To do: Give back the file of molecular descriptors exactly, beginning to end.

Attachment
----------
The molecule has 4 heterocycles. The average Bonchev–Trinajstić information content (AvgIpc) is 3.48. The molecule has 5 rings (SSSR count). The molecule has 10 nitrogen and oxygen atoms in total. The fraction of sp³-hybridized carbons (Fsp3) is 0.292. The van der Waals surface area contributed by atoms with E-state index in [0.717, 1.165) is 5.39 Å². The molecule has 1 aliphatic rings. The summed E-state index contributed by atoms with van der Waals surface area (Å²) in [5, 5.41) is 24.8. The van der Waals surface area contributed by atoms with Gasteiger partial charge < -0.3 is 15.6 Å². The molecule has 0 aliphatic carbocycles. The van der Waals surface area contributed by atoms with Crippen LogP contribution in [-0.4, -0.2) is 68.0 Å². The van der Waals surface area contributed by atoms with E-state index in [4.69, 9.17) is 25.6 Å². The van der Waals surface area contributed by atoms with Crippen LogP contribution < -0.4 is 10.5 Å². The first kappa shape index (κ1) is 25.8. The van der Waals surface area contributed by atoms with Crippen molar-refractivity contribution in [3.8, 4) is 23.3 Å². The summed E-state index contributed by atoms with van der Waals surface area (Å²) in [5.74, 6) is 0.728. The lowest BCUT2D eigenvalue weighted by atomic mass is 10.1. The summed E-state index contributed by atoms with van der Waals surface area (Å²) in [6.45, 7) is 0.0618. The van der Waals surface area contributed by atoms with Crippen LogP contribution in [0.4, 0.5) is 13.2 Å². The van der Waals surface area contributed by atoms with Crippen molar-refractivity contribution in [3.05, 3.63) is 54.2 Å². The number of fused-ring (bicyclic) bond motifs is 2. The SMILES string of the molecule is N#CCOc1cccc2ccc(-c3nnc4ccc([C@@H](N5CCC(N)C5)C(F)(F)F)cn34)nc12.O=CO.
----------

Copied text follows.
The molecule has 4 heterocycles. The average Bonchev–Trinajstić information content (AvgIpc) is 3.48. The molecule has 5 rings (SSSR count). The molecule has 10 nitrogen and oxygen atoms in total. The fraction of sp³-hybridized carbons (Fsp3) is 0.292. The van der Waals surface area contributed by atoms with E-state index in [0.717, 1.165) is 5.39 Å². The molecule has 1 aliphatic rings. The summed E-state index contributed by atoms with van der Waals surface area (Å²) in [5, 5.41) is 24.8. The van der Waals surface area contributed by atoms with Gasteiger partial charge < -0.3 is 15.6 Å². The molecule has 0 aliphatic carbocycles. The van der Waals surface area contributed by atoms with Crippen LogP contribution in [-0.4, -0.2) is 68.0 Å². The van der Waals surface area contributed by atoms with E-state index in [4.69, 9.17) is 25.6 Å². The van der Waals surface area contributed by atoms with Crippen LogP contribution < -0.4 is 10.5 Å². The first kappa shape index (κ1) is 25.8. The van der Waals surface area contributed by atoms with Crippen molar-refractivity contribution in [3.8, 4) is 23.3 Å². The summed E-state index contributed by atoms with van der Waals surface area (Å²) in [5.74, 6) is 0.728. The lowest BCUT2D eigenvalue weighted by atomic mass is 10.1. The summed E-state index contributed by atoms with van der Waals surface area (Å²) in [6.45, 7) is 0.0618. The van der Waals surface area contributed by atoms with Crippen LogP contribution in [0.4, 0.5) is 13.2 Å². The van der Waals surface area contributed by atoms with Crippen molar-refractivity contribution in [3.05, 3.63) is 54.2 Å². The number of fused-ring (bicyclic) bond motifs is 2. The SMILES string of the molecule is N#CCOc1cccc2ccc(-c3nnc4ccc([C@@H](N5CCC(N)C5)C(F)(F)F)cn34)nc12.O=CO.